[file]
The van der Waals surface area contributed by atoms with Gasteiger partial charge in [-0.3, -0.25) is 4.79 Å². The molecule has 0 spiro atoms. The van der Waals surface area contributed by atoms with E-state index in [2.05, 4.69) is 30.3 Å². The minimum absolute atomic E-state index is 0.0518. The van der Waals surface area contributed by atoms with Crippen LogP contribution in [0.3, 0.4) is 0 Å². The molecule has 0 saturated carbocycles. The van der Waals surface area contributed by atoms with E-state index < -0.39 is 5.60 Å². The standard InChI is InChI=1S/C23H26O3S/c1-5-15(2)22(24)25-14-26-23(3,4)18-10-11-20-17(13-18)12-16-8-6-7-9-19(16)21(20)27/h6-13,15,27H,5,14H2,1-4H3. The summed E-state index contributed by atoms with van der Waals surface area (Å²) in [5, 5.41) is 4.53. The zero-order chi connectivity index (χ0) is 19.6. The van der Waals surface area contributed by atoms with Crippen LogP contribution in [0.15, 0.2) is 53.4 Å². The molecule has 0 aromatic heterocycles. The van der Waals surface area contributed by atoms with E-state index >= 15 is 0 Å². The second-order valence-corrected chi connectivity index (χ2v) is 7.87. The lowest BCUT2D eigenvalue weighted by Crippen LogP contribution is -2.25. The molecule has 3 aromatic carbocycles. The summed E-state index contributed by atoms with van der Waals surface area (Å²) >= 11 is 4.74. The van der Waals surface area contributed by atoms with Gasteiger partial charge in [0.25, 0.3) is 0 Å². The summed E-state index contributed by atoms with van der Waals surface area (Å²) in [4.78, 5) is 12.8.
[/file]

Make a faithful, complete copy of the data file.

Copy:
The van der Waals surface area contributed by atoms with Gasteiger partial charge in [-0.3, -0.25) is 4.79 Å². The molecule has 0 spiro atoms. The van der Waals surface area contributed by atoms with E-state index in [2.05, 4.69) is 30.3 Å². The minimum absolute atomic E-state index is 0.0518. The van der Waals surface area contributed by atoms with Crippen LogP contribution in [0.3, 0.4) is 0 Å². The molecule has 0 saturated carbocycles. The van der Waals surface area contributed by atoms with E-state index < -0.39 is 5.60 Å². The standard InChI is InChI=1S/C23H26O3S/c1-5-15(2)22(24)25-14-26-23(3,4)18-10-11-20-17(13-18)12-16-8-6-7-9-19(16)21(20)27/h6-13,15,27H,5,14H2,1-4H3. The summed E-state index contributed by atoms with van der Waals surface area (Å²) in [5, 5.41) is 4.53. The zero-order chi connectivity index (χ0) is 19.6. The van der Waals surface area contributed by atoms with Crippen LogP contribution in [0.15, 0.2) is 53.4 Å². The molecule has 0 aromatic heterocycles. The van der Waals surface area contributed by atoms with E-state index >= 15 is 0 Å². The second-order valence-corrected chi connectivity index (χ2v) is 7.87. The lowest BCUT2D eigenvalue weighted by Crippen LogP contribution is -2.25. The molecule has 3 aromatic carbocycles. The summed E-state index contributed by atoms with van der Waals surface area (Å²) >= 11 is 4.74. The van der Waals surface area contributed by atoms with Gasteiger partial charge in [0.25, 0.3) is 0 Å². The summed E-state index contributed by atoms with van der Waals surface area (Å²) in [4.78, 5) is 12.8.